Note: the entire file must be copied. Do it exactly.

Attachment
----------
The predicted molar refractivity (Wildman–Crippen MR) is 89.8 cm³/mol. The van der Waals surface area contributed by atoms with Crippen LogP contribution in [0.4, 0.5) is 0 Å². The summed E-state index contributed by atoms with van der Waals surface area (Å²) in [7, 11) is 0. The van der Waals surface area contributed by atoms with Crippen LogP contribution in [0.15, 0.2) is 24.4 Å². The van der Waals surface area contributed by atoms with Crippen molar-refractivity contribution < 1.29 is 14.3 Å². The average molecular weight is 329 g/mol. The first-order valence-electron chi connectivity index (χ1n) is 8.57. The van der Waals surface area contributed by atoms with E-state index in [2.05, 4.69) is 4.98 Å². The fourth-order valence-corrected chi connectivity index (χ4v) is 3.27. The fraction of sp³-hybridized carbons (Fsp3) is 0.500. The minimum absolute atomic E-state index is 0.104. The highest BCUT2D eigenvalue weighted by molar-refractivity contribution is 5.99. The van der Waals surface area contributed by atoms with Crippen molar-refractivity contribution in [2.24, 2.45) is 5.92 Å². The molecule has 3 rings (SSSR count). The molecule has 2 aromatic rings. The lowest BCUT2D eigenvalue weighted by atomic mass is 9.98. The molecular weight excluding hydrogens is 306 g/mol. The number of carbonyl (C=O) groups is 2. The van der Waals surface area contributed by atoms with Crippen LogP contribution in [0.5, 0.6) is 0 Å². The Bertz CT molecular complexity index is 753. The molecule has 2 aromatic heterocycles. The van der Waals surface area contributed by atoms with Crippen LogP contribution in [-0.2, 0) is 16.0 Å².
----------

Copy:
The predicted molar refractivity (Wildman–Crippen MR) is 89.8 cm³/mol. The van der Waals surface area contributed by atoms with Crippen LogP contribution in [0.4, 0.5) is 0 Å². The summed E-state index contributed by atoms with van der Waals surface area (Å²) in [7, 11) is 0. The van der Waals surface area contributed by atoms with Crippen LogP contribution in [0.15, 0.2) is 24.4 Å². The van der Waals surface area contributed by atoms with Crippen molar-refractivity contribution < 1.29 is 14.3 Å². The average molecular weight is 329 g/mol. The first-order valence-electron chi connectivity index (χ1n) is 8.57. The van der Waals surface area contributed by atoms with E-state index in [2.05, 4.69) is 4.98 Å². The fourth-order valence-corrected chi connectivity index (χ4v) is 3.27. The fraction of sp³-hybridized carbons (Fsp3) is 0.500. The minimum absolute atomic E-state index is 0.104. The highest BCUT2D eigenvalue weighted by molar-refractivity contribution is 5.99. The van der Waals surface area contributed by atoms with Crippen molar-refractivity contribution in [2.24, 2.45) is 5.92 Å². The molecule has 3 rings (SSSR count). The molecule has 2 aromatic rings. The lowest BCUT2D eigenvalue weighted by atomic mass is 9.98. The molecular weight excluding hydrogens is 306 g/mol. The number of carbonyl (C=O) groups is 2. The van der Waals surface area contributed by atoms with Crippen LogP contribution in [0.5, 0.6) is 0 Å². The Bertz CT molecular complexity index is 753. The molecule has 2 aromatic heterocycles. The van der Waals surface area contributed by atoms with Crippen LogP contribution in [-0.2, 0) is 16.0 Å².